She retreats down the hall. I stab the box one last time, tearing it open and rummaging around in it. I find what I'm looking for almost instantly - a black dress with sequins on it. A dress I never thought I'd have the chance to wear. A dress I don't really want to wear. Mom got it for me, the first - and last - time she visited me in my freshmen year of high school before she disappeared off the face of the planet again with a new husband.

I stand in front of the mirror and hold the dress against my body. My hair is pitch-black and long. Unlike Ellie, I don’t have thick curves or rich amber skin. I blow my limp bangs out of my iron-gray eyes, my freckles obvious against my exhausted complexion. Moving takes a lot out of me. Everything takes a lot out of me, these days. The scar is a reminder I don’t need, a furious voice echoing in my head every time I see it or feel my hair glance against it.

‘You bitch! You think you’re just gonna up and leave me like your whore mother?’

It was easier in high school, when I didn’t argue with him. It was easier when I was miles away in Seattle for college. But it caught up with me – the drinking, the cheap and plentiful pills. Drowning my past out was easier than working through it with homework and a part-time job. So I drowned, deep and long and silent, until the university kicked me out, back to Dad’s. Back to the whiskey. Back to the yelling and arguing. Back to the muddy, misty trailer park and the miles of cornfields and beer-guzzling, gossipy neighbors. I sunk, hard.

And no one pulled me out. No one gave me CPR. They left me to sink deeper.

I raise my chin and pull my shirt and shorts off. The dress is tight on my skin, but I look different in it. I look like a witch queen dressed in sparkling night. I look…
. I look like someone not-me.

And I’d do anything to be not-me.



I had this plan.

And it was

It started out with me definitely not failing college and going back home. And then Dad definitely not getting mad at me. And then me definitely not getting shifty looks at the grocery store and post office where everyone knew my first, last, and middle name and had seen me shit my diapers, learn to read, and grow breasts. Not all at once. Because that’s not how growing up works. Thankfully.

Anyway, the point is at the tender age of six, when I concocted this master plan of success and world fame and fortune, I had no idea what life had in store for me. Life didn’t seem to have any idea what it had in store for me either. It just sort of threw shit at the wall and offered me whatever stuck, and because I was trapped in a tiny Idaho town doing community college and working the night shift at Dan’s Hardware Hell, I took it.

Until one night, nearly two months ago, when it all changed.

When I got the scar.

“There,” Ellie declares, turning me around on my makeshift salon chair – a pile of still-sealed boxes labeled KITCHEN. “You can’t even notice – I mean, you look great!”

She holds up a hand mirror for me to see my reflection. She’s drawn perfectly symmetrical liner around my eyes, with smokey shadow that looks like it belongs on someone else, someone sexier and living closer to Hollywood. My lips are tinted dark red, a vibrant dark red that almost,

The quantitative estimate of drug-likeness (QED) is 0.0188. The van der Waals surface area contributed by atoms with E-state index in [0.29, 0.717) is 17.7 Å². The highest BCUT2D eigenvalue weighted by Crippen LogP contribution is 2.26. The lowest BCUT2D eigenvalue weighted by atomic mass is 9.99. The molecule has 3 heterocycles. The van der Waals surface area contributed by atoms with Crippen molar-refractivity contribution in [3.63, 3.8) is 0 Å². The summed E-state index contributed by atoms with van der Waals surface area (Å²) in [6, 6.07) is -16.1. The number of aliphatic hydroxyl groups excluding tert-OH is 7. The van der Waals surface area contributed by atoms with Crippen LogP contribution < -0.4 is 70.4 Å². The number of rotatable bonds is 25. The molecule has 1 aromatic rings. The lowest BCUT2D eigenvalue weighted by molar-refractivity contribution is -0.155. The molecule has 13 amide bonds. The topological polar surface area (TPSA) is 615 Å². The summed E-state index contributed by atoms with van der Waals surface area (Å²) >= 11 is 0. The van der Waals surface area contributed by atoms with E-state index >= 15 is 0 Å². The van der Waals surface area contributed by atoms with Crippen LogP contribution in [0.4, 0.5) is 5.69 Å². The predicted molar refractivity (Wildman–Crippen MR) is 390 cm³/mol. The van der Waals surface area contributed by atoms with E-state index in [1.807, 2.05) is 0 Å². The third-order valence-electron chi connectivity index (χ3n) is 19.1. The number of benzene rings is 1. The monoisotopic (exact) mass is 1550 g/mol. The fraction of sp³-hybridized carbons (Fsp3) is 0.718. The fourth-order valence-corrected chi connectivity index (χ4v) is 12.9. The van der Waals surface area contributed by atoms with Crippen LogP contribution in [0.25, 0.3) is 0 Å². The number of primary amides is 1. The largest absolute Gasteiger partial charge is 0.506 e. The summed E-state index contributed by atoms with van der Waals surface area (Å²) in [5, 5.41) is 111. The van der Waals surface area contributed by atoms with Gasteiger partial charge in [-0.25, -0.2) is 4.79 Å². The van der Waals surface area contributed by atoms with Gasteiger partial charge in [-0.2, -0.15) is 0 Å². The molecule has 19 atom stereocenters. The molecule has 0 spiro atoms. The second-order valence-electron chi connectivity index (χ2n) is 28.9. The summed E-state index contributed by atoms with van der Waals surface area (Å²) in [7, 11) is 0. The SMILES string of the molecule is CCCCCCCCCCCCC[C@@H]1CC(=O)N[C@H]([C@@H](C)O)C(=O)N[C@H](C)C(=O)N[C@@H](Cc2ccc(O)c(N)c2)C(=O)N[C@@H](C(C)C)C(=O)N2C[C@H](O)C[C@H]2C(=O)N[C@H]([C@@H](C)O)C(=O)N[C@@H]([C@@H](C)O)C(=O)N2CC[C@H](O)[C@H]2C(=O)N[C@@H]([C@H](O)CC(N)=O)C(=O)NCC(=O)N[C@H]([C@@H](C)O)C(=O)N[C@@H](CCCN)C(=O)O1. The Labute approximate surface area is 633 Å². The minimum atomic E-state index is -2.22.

, takes away the attention from the warped line of skin below my jaw. She couldn’t hide it, the dark purple tissue showing through the foundation.

“I like the distraction tactic,” I motion to my lips. Ellie looks embarrassed through her own flawless makeup and sapphire velvet backless dress.

“I thought it’d help,” She whispers.

“Nothing’s gonna help, El,” I sigh. “Except extensive plastic surgery and slash or making a contract with the devil.”

“You look like you already have,” she smirks, motioning to my dark dress. I can’t help my smile as I grab my purse with one hand and her manicured hand with the other.

“You know I’m the evil one, between the two of us.”

Ellie’s expression flashes with pain - pain she shouldn’t be feeling. Pain she wouldn’t have to feel, if she wasn’t my friend. She’s successful and beautiful and deserves better than a moody, drop-out, minimum-wage failure like me. I laugh it off, because that’s the only thing that’ll make it better.

“C’mon, let’s go. I’m starving.”

On our way here in the U-Haul, we stopped at a mom and pop diner with a fifties retro feel near the house, and that’s where we go to eat again. It’s Ellie-policy never to go out clubbing without eating something first, and I’d adopted the incredibly smart habit. The frizzy-haired, rosy-cheeked waitress with a nametag that reads RUBY shoots a huge smile our way. She gives off a distinct mom-vibe, the kind that makes the hole in my chest where my Mom should be ache.

“Well well, if it isn’t the two beautiful girls from this morning. Liked our pancakes that much, didja?”

“Let’s not kid ourselves,” I smile. “We came back for your hospitality.”

“Oooh, you terrible flatterer,” Ruby wags her finger good-naturedly at me, eyes lingering for a bare second on my scar, but she has the kindness to look away quickly. There’s no way she really thinks I’m beautiful like Ellie. I can’t be. Not anymore.

“This way, ladies. I’ve got a booth for two with a view.”

I follow Ruby as she leads us to a red-vinyl booth and plops two menus in front of us.

“So, where are you two off to all gussied up?” She asks. “Night on the town?”

“We were thinking about clubbing,” Ellie looks up from her menu. “Know any good places?”

“Oh that sort of thing isn’t for me,” Ruby chuckles. “I like me a square dance more than a dark, smokey little cage fulla handsy men.”

“Here here,” I bang my fork on the table in agreement. Ellie rolls her eyes. Ruby laughs.

“Alright, gimme a sec and I’ll be back with your waters.”

“What?” I try to fend off Ellie’s stare. “I think she’s nice.”

BOOK: Flawless//Broken
8.28Mb size Format: txt, pdf, ePub